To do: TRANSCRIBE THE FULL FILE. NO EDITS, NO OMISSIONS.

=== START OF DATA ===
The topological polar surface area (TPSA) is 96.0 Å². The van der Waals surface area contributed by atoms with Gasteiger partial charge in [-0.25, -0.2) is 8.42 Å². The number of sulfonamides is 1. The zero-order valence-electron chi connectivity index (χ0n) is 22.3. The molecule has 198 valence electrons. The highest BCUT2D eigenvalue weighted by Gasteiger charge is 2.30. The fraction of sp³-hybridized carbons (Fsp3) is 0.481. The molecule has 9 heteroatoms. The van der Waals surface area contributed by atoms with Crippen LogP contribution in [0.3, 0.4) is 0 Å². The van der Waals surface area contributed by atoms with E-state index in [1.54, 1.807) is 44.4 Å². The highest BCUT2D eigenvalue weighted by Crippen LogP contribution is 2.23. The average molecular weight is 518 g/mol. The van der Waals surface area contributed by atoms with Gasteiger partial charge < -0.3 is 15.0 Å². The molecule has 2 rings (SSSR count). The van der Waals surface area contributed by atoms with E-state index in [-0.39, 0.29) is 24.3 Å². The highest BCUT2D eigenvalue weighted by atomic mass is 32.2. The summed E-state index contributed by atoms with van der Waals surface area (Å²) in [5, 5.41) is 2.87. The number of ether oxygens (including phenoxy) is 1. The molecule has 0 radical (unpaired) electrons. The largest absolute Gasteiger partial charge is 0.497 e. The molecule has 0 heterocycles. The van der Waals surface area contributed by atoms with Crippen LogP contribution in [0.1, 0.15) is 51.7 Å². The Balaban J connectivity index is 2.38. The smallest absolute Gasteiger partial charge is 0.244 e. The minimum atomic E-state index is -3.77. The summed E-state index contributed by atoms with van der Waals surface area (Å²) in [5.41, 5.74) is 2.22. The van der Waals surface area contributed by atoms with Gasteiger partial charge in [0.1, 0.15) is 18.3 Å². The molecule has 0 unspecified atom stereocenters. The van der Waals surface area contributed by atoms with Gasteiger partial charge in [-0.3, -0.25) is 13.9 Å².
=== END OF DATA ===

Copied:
The topological polar surface area (TPSA) is 96.0 Å². The van der Waals surface area contributed by atoms with Gasteiger partial charge in [-0.25, -0.2) is 8.42 Å². The number of sulfonamides is 1. The zero-order valence-electron chi connectivity index (χ0n) is 22.3. The molecule has 198 valence electrons. The highest BCUT2D eigenvalue weighted by Gasteiger charge is 2.30. The fraction of sp³-hybridized carbons (Fsp3) is 0.481. The molecule has 9 heteroatoms. The van der Waals surface area contributed by atoms with Crippen LogP contribution in [0.3, 0.4) is 0 Å². The van der Waals surface area contributed by atoms with E-state index in [1.54, 1.807) is 44.4 Å². The highest BCUT2D eigenvalue weighted by Crippen LogP contribution is 2.23. The average molecular weight is 518 g/mol. The van der Waals surface area contributed by atoms with Gasteiger partial charge < -0.3 is 15.0 Å². The molecule has 2 rings (SSSR count). The van der Waals surface area contributed by atoms with E-state index in [-0.39, 0.29) is 24.3 Å². The highest BCUT2D eigenvalue weighted by atomic mass is 32.2. The summed E-state index contributed by atoms with van der Waals surface area (Å²) in [5, 5.41) is 2.87. The number of ether oxygens (including phenoxy) is 1. The molecule has 0 radical (unpaired) electrons. The largest absolute Gasteiger partial charge is 0.497 e. The molecule has 0 heterocycles. The van der Waals surface area contributed by atoms with Crippen LogP contribution in [0.1, 0.15) is 51.7 Å². The Balaban J connectivity index is 2.38. The smallest absolute Gasteiger partial charge is 0.244 e. The minimum atomic E-state index is -3.77. The summed E-state index contributed by atoms with van der Waals surface area (Å²) in [5.41, 5.74) is 2.22. The van der Waals surface area contributed by atoms with Gasteiger partial charge in [0.1, 0.15) is 18.3 Å². The molecule has 0 unspecified atom stereocenters. The van der Waals surface area contributed by atoms with Gasteiger partial charge in [-0.3, -0.25) is 13.9 Å².